Live smart: 100 hacks for a healthier and happier life by Teja Lele called out to me since it promises to make the reader more self-sufficient and independent if the reader follows the hacks and DIY instructions.
We have had an old copy of ‘Hints n’ Helps’ – Household dictionary – A complete guide to saving money on house repairs and maintenance published in 1988 in Miami, Florida that my dad bought at a book fair back then. So, I was curious to have a look at a ‘modern’ book on those lines. Live smart consists of a section on beauty tips, health tips and reuse and recycle tips, which is in addition to the home and food sections.
The author of Live Smart, Teja Lele, in the introduction says that COVID-19 taught us the importance of self-sufficiency. She also mentions that Scarlett ‘O Hara is the heroine she sees herself as. The author has been to twelve schools and moved around quite a bit due to her army-brat upbringing. It is what she credits her adaptability to. She lists ‘a basic survival skills quiz’ and asks the reader to rate themselves. She talks about minimalism, old-fashioned living, frugal living and slow living in the introduction.
Book cover of Live Smart.
The book consists of five sections:
1. Home, which encompasses topics such as how to fix a blown fuse, how to unplug a clogged toilet, how to fix a flat tyre to instructions on making an all-purpose cleaner. This section has a total of 25 such hacks.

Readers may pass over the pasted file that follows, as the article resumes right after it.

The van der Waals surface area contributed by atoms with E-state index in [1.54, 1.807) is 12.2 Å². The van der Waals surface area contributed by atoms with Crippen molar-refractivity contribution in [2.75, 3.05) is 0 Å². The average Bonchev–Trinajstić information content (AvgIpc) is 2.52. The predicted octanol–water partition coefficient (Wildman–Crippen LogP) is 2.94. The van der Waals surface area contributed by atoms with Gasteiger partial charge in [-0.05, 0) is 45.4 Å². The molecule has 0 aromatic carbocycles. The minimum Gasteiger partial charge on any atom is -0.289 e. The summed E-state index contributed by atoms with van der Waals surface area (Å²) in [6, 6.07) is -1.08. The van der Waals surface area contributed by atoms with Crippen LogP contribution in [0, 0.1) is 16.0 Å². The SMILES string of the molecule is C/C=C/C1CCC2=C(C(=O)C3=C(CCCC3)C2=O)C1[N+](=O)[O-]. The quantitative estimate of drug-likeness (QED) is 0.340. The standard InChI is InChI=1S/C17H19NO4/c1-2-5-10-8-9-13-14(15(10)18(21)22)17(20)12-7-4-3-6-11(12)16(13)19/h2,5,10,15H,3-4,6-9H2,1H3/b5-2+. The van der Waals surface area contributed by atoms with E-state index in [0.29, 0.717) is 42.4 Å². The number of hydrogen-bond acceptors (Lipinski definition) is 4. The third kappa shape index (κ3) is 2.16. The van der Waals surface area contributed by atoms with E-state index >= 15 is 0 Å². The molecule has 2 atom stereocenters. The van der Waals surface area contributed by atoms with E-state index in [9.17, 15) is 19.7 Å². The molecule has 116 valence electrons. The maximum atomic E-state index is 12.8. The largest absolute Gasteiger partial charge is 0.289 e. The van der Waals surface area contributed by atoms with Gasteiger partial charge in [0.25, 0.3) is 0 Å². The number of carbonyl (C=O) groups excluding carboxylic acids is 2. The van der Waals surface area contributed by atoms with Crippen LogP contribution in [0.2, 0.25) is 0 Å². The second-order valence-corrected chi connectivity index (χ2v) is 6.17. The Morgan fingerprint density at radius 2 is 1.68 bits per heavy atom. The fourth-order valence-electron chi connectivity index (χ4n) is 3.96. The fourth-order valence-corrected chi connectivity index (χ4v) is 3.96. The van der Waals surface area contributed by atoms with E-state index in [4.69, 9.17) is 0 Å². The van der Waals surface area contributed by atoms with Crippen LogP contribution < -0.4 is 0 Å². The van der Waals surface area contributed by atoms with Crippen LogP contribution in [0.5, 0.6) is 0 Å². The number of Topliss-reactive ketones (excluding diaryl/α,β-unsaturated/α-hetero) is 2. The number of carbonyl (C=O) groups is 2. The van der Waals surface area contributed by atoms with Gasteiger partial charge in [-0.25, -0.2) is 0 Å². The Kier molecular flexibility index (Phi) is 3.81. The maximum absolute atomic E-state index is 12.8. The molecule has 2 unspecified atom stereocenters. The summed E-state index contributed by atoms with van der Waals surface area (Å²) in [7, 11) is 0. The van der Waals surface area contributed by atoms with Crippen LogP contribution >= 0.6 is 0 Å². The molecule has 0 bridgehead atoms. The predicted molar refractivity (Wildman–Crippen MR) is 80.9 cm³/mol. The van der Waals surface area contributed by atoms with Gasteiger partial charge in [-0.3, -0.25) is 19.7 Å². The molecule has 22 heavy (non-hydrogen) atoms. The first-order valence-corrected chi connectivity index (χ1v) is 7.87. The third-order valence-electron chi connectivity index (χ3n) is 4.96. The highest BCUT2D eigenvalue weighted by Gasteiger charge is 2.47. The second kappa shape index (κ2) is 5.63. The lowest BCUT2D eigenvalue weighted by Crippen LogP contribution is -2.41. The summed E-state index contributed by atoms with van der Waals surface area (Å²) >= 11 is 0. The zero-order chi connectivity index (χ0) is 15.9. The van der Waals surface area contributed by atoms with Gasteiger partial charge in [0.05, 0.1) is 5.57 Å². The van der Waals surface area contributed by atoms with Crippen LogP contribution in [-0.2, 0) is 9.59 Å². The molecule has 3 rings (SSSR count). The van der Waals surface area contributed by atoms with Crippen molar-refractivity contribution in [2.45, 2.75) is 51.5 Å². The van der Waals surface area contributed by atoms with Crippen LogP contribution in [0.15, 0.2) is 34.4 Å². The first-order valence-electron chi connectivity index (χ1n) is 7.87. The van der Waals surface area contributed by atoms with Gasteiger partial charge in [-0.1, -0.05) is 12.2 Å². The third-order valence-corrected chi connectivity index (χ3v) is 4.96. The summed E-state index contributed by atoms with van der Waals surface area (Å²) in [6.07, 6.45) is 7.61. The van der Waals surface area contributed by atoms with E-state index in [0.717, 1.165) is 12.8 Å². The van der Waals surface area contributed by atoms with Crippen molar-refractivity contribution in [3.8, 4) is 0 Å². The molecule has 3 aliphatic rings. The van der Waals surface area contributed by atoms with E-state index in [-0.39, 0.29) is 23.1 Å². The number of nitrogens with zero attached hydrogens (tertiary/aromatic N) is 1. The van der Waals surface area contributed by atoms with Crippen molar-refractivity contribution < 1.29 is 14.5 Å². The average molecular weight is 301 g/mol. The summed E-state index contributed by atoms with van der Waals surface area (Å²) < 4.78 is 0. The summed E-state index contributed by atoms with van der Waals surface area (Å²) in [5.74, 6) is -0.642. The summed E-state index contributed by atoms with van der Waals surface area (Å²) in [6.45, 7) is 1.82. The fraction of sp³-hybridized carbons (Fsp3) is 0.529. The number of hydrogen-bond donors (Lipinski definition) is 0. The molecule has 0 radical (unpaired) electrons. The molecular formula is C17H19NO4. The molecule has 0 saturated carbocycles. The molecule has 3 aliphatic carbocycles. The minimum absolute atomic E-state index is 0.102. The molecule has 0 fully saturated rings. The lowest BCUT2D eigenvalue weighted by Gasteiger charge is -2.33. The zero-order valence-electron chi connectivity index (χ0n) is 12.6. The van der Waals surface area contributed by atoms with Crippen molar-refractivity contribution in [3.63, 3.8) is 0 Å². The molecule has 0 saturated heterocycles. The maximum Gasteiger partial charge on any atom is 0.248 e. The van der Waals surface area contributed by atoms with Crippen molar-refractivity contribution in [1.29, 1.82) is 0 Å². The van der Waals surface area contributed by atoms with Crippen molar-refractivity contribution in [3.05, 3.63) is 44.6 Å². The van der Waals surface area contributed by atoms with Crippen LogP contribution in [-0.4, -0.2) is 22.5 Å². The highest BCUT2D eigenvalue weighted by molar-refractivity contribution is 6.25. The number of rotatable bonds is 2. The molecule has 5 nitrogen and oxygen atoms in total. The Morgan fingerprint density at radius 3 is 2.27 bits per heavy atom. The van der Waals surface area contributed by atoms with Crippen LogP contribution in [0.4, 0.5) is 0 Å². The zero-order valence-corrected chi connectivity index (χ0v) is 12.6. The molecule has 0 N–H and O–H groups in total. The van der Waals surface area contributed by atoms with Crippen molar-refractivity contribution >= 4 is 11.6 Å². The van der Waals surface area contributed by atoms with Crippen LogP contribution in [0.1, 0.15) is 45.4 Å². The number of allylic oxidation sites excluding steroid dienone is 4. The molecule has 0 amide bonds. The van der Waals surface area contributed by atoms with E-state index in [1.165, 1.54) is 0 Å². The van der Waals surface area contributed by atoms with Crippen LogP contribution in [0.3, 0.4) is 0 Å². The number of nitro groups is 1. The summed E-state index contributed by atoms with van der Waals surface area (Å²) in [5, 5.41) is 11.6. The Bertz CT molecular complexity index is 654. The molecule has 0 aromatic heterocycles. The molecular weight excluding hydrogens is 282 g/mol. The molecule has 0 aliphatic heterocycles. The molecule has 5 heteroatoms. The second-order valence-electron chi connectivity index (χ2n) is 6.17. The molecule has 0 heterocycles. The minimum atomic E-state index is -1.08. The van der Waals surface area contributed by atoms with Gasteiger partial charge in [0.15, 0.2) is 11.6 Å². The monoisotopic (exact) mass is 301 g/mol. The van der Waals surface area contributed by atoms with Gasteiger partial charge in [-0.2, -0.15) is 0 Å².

2. Section 2 is about Food and Kitchen, which teaches you how to make banana bread, a variety of sauces, pizza, how to re-use spare rotis, to growing your own microgreens and clearing a blocked sink. This section contains 22 tips.
3. Section 3 is about beauty tips. The author gives us the recipe for making reetha, amla and shikakai shampoo, dry shampoo, ghee kajal, moisturizing face mask, foot soak, body scrub, etc. The section contains 14 tips.
4. Section 4 includes health and well-being tips such as how to remove a splinter, how to save a knocked-out tooth, how to administer CPR, ease a sore throat, reduce nausea, tackle gastrointestinal problems, deal with insomnia and so on. The section contains 24 tips.
5. The fifth section is reuse and recycle where the author teaches us how to reuse fruit peels, vegetable peels, regrow veggies from kitchen scraps etc. The section has 15 tips.
In addition to the existing tips, there are also smart tips inserted in the book. For example, in the beauty section, the author tells us how we can bid adieu to clarifying shampoos by mixing a tablespoon of baking soda with the regular shampoo.
In her conclusion titled ‘Not the end’ the author touches upon the Japanese concepts of Wabi Sabi and Kintsugi, “which appreciates beauty that is imperfect, impermanent, and incomplete.” She also explains the rasquache aesthetic of the Spanish. Rasquachismo is the art of ‘how to make the most from the least.’
This book will be of interest and use to the general reader who is interested in learning life skills and living a minimalistic life. Some hints about gardening and water and energy conservation measures would have been welcome.
You can buy the book on Amazon India.
This review is powered by Blogchatter Book Review Program